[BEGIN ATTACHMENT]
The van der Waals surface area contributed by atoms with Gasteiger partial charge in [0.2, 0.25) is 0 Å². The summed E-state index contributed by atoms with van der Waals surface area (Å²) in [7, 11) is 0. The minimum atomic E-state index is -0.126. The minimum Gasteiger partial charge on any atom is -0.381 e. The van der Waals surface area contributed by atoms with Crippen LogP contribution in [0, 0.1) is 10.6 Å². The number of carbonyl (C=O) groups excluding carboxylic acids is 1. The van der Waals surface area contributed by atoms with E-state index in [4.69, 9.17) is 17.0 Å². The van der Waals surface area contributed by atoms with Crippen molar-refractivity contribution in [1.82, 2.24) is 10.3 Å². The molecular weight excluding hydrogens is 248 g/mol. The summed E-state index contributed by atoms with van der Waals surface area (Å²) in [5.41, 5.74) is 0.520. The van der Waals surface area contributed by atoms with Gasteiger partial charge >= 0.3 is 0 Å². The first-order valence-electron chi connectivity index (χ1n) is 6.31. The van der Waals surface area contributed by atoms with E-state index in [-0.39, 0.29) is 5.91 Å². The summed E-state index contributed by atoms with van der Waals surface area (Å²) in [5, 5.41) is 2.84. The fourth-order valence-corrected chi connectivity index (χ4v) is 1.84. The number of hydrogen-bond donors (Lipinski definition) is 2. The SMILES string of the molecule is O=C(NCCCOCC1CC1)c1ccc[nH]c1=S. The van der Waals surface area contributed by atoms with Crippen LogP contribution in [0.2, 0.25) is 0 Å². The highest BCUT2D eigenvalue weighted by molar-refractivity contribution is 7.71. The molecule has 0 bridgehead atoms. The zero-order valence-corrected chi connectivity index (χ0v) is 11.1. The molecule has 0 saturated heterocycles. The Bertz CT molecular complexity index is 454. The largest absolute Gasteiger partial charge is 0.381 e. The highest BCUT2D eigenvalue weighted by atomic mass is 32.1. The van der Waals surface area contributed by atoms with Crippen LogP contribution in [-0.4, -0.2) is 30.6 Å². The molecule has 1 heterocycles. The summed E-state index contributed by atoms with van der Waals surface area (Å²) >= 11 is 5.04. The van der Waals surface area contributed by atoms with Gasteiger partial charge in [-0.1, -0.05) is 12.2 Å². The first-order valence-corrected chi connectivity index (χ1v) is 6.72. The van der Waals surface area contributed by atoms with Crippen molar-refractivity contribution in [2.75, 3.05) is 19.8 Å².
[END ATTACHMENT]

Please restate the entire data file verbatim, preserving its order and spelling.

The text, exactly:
The van der Waals surface area contributed by atoms with Gasteiger partial charge in [0.2, 0.25) is 0 Å². The summed E-state index contributed by atoms with van der Waals surface area (Å²) in [7, 11) is 0. The minimum atomic E-state index is -0.126. The minimum Gasteiger partial charge on any atom is -0.381 e. The van der Waals surface area contributed by atoms with Crippen LogP contribution in [0, 0.1) is 10.6 Å². The number of carbonyl (C=O) groups excluding carboxylic acids is 1. The van der Waals surface area contributed by atoms with E-state index in [4.69, 9.17) is 17.0 Å². The van der Waals surface area contributed by atoms with Crippen molar-refractivity contribution in [1.82, 2.24) is 10.3 Å². The molecular weight excluding hydrogens is 248 g/mol. The summed E-state index contributed by atoms with van der Waals surface area (Å²) in [5.41, 5.74) is 0.520. The van der Waals surface area contributed by atoms with Gasteiger partial charge >= 0.3 is 0 Å². The first-order valence-electron chi connectivity index (χ1n) is 6.31. The van der Waals surface area contributed by atoms with E-state index in [-0.39, 0.29) is 5.91 Å². The summed E-state index contributed by atoms with van der Waals surface area (Å²) in [5, 5.41) is 2.84. The fourth-order valence-corrected chi connectivity index (χ4v) is 1.84. The number of hydrogen-bond donors (Lipinski definition) is 2. The SMILES string of the molecule is O=C(NCCCOCC1CC1)c1ccc[nH]c1=S. The van der Waals surface area contributed by atoms with Crippen LogP contribution in [0.2, 0.25) is 0 Å². The highest BCUT2D eigenvalue weighted by molar-refractivity contribution is 7.71. The molecule has 0 bridgehead atoms. The zero-order valence-corrected chi connectivity index (χ0v) is 11.1. The molecule has 0 saturated heterocycles. The Bertz CT molecular complexity index is 454. The largest absolute Gasteiger partial charge is 0.381 e. The highest BCUT2D eigenvalue weighted by atomic mass is 32.1. The van der Waals surface area contributed by atoms with Crippen LogP contribution in [-0.4, -0.2) is 30.6 Å². The molecule has 1 heterocycles. The summed E-state index contributed by atoms with van der Waals surface area (Å²) >= 11 is 5.04. The van der Waals surface area contributed by atoms with Gasteiger partial charge in [-0.1, -0.05) is 12.2 Å². The first-order valence-corrected chi connectivity index (χ1v) is 6.72. The van der Waals surface area contributed by atoms with Crippen molar-refractivity contribution in [2.75, 3.05) is 19.8 Å².